Young Chinese students dressed flight attendant uniforms learn Wing Chun, a concept-based Chinese martial art, at Sichuan Southwest Vocational College of Civil Aviation in Chengdu city, southwest Chinas Sichuan province, 16 June 2014.
Flight attendants in China may soon have a new tool in their arsenal for fighting terrorism.
Attendant trainees at Sichuan Southwest Vocational College of Civil Aviation, in the city of Chengdu in China's Sichuan province, are learning kung fu in addition to the more typical in-flight duties, according to China Daily.
The college has started a special course to teach its 20,000 students how to subdue opponents while on board, hiring trainers steeped in the tradition of kung fu.
"The threat of terrorism is increasing and so personnel must really be equipped to deal with life and death situations at thousands of feet up in the air," said Tu Tengyao, a trainer at the college who is the son of legendary kung fu master Ye Wen. "It is impossible to use firearms in such places so people must rely on their wits and their strengths. I hone them into becoming adept martial art practitioners."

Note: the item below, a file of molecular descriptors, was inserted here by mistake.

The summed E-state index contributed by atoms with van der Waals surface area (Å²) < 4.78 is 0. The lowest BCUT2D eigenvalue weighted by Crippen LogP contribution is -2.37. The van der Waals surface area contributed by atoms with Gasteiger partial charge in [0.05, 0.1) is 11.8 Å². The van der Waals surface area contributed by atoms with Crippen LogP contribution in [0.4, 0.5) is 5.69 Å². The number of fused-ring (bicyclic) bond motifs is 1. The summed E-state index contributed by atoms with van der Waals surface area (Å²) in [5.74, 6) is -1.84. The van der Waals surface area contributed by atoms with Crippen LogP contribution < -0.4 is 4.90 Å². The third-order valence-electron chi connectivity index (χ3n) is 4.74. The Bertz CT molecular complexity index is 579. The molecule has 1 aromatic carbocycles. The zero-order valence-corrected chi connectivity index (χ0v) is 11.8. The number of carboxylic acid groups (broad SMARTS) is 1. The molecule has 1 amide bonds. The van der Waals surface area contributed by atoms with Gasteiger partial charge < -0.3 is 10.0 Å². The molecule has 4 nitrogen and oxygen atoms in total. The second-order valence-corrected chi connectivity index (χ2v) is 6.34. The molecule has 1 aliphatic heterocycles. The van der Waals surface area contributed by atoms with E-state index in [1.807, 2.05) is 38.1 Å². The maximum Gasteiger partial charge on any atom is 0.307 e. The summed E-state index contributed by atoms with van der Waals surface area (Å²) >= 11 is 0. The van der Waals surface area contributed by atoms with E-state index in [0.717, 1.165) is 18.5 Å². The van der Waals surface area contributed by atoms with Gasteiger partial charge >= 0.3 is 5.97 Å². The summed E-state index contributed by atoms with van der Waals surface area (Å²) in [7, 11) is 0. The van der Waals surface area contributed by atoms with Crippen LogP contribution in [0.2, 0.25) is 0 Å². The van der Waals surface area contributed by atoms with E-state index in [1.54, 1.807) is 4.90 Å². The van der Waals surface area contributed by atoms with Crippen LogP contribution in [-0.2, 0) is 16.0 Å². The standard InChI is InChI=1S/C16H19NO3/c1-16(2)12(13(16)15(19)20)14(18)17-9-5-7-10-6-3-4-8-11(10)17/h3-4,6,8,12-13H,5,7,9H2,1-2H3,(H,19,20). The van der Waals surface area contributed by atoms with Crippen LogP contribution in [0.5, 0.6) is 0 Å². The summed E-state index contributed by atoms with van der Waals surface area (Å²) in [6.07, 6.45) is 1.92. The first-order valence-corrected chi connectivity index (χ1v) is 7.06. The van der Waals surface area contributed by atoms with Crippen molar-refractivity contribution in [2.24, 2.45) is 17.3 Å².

Ye Wen passed down the tradition of Wing Chun kung fu. The college said Wing Chun is "quite suitable to be practiced in narrow and confined spaces" — and it is not the first organization to consider it for air safety.
In 2011, Hong Kong Airlines required all cabin crew to train in Wing Chun, according to South China Morning Post.
Wing Chun is also known as Ving Tsun or Wing Tsun. It is specifically for close-range combat, and the moves focus on striking and grappling.
Although the intended purpose of the course, called Eighteen Combat Movements of Anti-Terrorists in Civil Aviation, is to combat potential terrorists, the tactics could also be used against drunk or otherwise disorderly passengers.